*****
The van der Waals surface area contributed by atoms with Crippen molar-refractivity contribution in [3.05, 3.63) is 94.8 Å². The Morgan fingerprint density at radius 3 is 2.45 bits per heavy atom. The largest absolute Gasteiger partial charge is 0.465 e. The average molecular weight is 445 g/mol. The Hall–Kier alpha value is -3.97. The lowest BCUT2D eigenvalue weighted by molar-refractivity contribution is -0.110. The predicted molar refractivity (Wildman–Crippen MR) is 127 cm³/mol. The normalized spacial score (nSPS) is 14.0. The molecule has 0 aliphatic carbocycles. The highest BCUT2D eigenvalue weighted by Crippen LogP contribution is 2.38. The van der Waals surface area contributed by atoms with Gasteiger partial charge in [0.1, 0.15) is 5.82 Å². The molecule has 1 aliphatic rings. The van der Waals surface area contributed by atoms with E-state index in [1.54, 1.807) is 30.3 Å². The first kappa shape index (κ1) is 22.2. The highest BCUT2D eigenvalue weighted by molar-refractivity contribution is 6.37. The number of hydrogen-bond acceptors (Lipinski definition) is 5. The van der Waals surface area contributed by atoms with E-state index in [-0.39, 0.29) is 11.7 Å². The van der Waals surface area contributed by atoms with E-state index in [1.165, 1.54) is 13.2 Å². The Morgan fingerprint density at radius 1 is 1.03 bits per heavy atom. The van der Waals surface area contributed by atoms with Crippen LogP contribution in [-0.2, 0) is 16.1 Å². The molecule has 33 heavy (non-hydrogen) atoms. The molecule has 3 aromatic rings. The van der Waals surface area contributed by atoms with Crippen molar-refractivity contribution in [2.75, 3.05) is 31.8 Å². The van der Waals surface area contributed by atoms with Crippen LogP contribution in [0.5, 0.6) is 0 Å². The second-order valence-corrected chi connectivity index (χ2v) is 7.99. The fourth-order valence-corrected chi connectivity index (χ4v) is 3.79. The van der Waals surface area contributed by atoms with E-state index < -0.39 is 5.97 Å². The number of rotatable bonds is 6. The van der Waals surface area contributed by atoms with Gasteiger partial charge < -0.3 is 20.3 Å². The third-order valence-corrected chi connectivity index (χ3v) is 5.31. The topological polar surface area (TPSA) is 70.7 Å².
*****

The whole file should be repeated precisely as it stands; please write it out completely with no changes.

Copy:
The van der Waals surface area contributed by atoms with Crippen molar-refractivity contribution in [3.05, 3.63) is 94.8 Å². The Morgan fingerprint density at radius 3 is 2.45 bits per heavy atom. The largest absolute Gasteiger partial charge is 0.465 e. The average molecular weight is 445 g/mol. The Hall–Kier alpha value is -3.97. The lowest BCUT2D eigenvalue weighted by molar-refractivity contribution is -0.110. The predicted molar refractivity (Wildman–Crippen MR) is 127 cm³/mol. The normalized spacial score (nSPS) is 14.0. The molecule has 0 aliphatic carbocycles. The highest BCUT2D eigenvalue weighted by Crippen LogP contribution is 2.38. The van der Waals surface area contributed by atoms with Gasteiger partial charge in [0.1, 0.15) is 5.82 Å². The molecule has 1 aliphatic rings. The van der Waals surface area contributed by atoms with E-state index in [1.54, 1.807) is 30.3 Å². The first kappa shape index (κ1) is 22.2. The highest BCUT2D eigenvalue weighted by molar-refractivity contribution is 6.37. The number of hydrogen-bond acceptors (Lipinski definition) is 5. The van der Waals surface area contributed by atoms with E-state index in [-0.39, 0.29) is 11.7 Å². The van der Waals surface area contributed by atoms with E-state index in [1.165, 1.54) is 13.2 Å². The Morgan fingerprint density at radius 1 is 1.03 bits per heavy atom. The van der Waals surface area contributed by atoms with Crippen LogP contribution in [-0.2, 0) is 16.1 Å². The molecule has 33 heavy (non-hydrogen) atoms. The molecule has 3 aromatic rings. The van der Waals surface area contributed by atoms with Crippen molar-refractivity contribution in [2.75, 3.05) is 31.8 Å². The van der Waals surface area contributed by atoms with Crippen LogP contribution in [0.5, 0.6) is 0 Å². The second-order valence-corrected chi connectivity index (χ2v) is 7.99. The fourth-order valence-corrected chi connectivity index (χ4v) is 3.79. The van der Waals surface area contributed by atoms with E-state index < -0.39 is 5.97 Å². The number of rotatable bonds is 6. The van der Waals surface area contributed by atoms with Gasteiger partial charge < -0.3 is 20.3 Å². The third-order valence-corrected chi connectivity index (χ3v) is 5.31. The topological polar surface area (TPSA) is 70.7 Å².